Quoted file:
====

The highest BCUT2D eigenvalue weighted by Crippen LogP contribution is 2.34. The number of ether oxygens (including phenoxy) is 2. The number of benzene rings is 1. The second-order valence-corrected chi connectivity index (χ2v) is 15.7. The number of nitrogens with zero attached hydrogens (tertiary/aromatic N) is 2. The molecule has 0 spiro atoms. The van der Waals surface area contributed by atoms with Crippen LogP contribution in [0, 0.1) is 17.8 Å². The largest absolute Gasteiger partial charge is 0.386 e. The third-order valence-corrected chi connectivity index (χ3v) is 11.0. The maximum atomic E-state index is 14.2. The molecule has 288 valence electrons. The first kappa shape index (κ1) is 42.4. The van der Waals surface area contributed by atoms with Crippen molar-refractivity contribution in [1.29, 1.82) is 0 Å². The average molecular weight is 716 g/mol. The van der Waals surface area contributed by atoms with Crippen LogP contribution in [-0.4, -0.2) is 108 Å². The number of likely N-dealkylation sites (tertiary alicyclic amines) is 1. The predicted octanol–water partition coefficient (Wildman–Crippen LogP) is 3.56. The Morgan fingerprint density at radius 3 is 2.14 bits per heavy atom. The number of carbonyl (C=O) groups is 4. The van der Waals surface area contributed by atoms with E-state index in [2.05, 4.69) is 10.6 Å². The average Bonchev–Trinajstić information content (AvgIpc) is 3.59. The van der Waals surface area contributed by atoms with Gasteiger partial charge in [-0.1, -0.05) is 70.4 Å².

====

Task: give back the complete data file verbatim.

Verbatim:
The highest BCUT2D eigenvalue weighted by Crippen LogP contribution is 2.34. The number of ether oxygens (including phenoxy) is 2. The number of benzene rings is 1. The second-order valence-corrected chi connectivity index (χ2v) is 15.7. The number of nitrogens with zero attached hydrogens (tertiary/aromatic N) is 2. The molecule has 0 spiro atoms. The van der Waals surface area contributed by atoms with Crippen LogP contribution in [0, 0.1) is 17.8 Å². The largest absolute Gasteiger partial charge is 0.386 e. The third-order valence-corrected chi connectivity index (χ3v) is 11.0. The maximum atomic E-state index is 14.2. The molecule has 288 valence electrons. The first kappa shape index (κ1) is 42.4. The van der Waals surface area contributed by atoms with Crippen molar-refractivity contribution in [1.29, 1.82) is 0 Å². The average molecular weight is 716 g/mol. The van der Waals surface area contributed by atoms with Crippen LogP contribution in [-0.4, -0.2) is 108 Å². The number of likely N-dealkylation sites (tertiary alicyclic amines) is 1. The predicted octanol–water partition coefficient (Wildman–Crippen LogP) is 3.56. The Morgan fingerprint density at radius 3 is 2.14 bits per heavy atom. The number of carbonyl (C=O) groups is 4. The van der Waals surface area contributed by atoms with E-state index in [2.05, 4.69) is 10.6 Å². The average Bonchev–Trinajstić information content (AvgIpc) is 3.59. The van der Waals surface area contributed by atoms with Gasteiger partial charge in [-0.1, -0.05) is 70.4 Å².